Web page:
When a young male in Scotland aged between 16 and 21 is sentenced to a period of imprisonment or is remanded by the court, he will generally be detained in Scotland's only male Young Offenders Institution at Polmont.
Polmont is the national holding facility for those in the 16 to 21 age group. It holds a maximum of 830 prisoners, making it arguably the biggest young offenders institution (YOI) in the UK. Sentences range from six months to life with the average sentence between two and four years.
When a young female in Scotland receives a custodial sentence, or is remanded by the court, she will be usually be held within a separate facility for young offenders within Scotland's only female establishment, HM Prison and Young Offenders Institution Cornton Vale.
The Children's Hearings System in Scotland is unique. The system is different from juvenile justice systems elsewhere in the UK. Under Scots law, children under the age of eight are not held criminally responsible for their actions but can be referred to Children's Hearings for a variety of reasons. Children between the ages of nine and 12 can also be dealt with by Children's Hearings System and under 16s are only considered for prosecution in court for serious offences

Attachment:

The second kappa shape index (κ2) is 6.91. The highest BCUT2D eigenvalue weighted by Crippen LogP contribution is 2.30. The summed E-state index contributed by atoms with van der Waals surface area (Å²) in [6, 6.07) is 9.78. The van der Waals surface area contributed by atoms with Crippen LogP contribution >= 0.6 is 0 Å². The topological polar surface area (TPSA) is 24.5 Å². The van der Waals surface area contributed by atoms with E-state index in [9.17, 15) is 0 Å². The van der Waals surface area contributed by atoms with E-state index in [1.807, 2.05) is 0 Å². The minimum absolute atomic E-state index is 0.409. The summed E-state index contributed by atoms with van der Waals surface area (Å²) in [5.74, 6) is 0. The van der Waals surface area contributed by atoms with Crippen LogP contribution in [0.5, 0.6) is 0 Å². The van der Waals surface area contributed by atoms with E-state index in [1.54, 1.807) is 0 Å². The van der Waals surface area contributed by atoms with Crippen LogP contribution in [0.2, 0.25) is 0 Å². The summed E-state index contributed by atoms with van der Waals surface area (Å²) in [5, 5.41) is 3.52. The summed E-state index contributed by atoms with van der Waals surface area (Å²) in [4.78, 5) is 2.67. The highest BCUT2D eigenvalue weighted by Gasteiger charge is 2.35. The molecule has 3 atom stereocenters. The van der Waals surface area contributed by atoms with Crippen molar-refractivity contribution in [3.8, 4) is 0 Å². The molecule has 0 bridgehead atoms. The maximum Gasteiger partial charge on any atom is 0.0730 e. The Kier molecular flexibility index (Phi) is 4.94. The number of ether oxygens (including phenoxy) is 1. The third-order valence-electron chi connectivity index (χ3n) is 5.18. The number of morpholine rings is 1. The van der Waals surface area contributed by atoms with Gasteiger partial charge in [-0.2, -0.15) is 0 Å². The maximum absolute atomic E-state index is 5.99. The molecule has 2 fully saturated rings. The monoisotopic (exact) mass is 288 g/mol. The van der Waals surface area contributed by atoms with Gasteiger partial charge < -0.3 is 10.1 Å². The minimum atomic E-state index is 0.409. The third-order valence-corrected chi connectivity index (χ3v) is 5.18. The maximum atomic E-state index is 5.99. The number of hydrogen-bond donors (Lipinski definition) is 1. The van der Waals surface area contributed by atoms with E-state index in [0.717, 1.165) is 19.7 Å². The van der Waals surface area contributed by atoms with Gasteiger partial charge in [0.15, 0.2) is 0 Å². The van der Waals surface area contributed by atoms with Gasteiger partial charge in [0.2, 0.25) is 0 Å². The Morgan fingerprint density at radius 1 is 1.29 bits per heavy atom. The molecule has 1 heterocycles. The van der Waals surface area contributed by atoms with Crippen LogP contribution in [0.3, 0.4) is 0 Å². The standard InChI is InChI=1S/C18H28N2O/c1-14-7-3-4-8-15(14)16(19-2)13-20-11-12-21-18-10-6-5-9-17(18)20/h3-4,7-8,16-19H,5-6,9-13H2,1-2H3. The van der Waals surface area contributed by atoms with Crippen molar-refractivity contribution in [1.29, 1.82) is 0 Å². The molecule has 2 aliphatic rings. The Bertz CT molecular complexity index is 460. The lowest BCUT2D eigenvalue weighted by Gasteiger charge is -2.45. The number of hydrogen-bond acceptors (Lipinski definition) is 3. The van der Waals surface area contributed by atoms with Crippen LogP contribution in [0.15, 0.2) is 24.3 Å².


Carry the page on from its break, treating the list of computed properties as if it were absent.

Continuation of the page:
Children's Panels are composed of people from all sections of the community who volunteer their time. At a children's hearing, they try to find the best solution based on improving the child's life. Across Scotland, there are around 2,500 panel members who are carefully selected and highly trained. Every children's hearing has three members and there must be a mix of male and female members.
Children's Hearings are very different from court cases. Their most important role is deciding the best way forward for the child/young person, not whether any one is guilty or someone should be punished. The mood of the meeting is as informal as possible so that the youngster feels comfortable and is able to share his/her thoughts and experiences with panel members.